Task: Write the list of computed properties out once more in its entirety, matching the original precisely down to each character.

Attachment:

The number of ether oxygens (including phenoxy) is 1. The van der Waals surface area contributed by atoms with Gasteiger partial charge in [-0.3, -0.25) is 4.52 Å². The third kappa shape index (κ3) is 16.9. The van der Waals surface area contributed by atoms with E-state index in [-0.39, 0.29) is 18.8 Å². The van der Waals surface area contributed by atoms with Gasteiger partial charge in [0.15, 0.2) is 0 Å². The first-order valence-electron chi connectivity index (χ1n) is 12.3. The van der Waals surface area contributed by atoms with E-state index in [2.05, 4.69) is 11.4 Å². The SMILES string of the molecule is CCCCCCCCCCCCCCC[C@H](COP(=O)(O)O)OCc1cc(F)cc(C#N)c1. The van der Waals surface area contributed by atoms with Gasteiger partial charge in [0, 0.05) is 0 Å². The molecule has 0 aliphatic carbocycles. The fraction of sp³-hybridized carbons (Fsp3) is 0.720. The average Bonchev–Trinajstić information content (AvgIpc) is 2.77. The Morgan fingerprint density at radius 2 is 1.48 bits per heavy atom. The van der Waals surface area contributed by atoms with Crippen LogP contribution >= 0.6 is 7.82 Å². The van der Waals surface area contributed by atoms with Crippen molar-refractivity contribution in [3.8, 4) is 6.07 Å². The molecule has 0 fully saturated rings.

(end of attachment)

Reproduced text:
The number of ether oxygens (including phenoxy) is 1. The van der Waals surface area contributed by atoms with Gasteiger partial charge in [-0.3, -0.25) is 4.52 Å². The third kappa shape index (κ3) is 16.9. The van der Waals surface area contributed by atoms with E-state index in [-0.39, 0.29) is 18.8 Å². The van der Waals surface area contributed by atoms with Gasteiger partial charge in [0.15, 0.2) is 0 Å². The first-order valence-electron chi connectivity index (χ1n) is 12.3. The van der Waals surface area contributed by atoms with E-state index in [2.05, 4.69) is 11.4 Å². The SMILES string of the molecule is CCCCCCCCCCCCCCC[C@H](COP(=O)(O)O)OCc1cc(F)cc(C#N)c1. The van der Waals surface area contributed by atoms with Gasteiger partial charge in [0, 0.05) is 0 Å². The molecule has 0 aliphatic carbocycles. The fraction of sp³-hybridized carbons (Fsp3) is 0.720. The average Bonchev–Trinajstić information content (AvgIpc) is 2.77. The Morgan fingerprint density at radius 2 is 1.48 bits per heavy atom. The van der Waals surface area contributed by atoms with Crippen LogP contribution >= 0.6 is 7.82 Å². The van der Waals surface area contributed by atoms with Crippen molar-refractivity contribution in [3.8, 4) is 6.07 Å². The molecule has 0 fully saturated rings.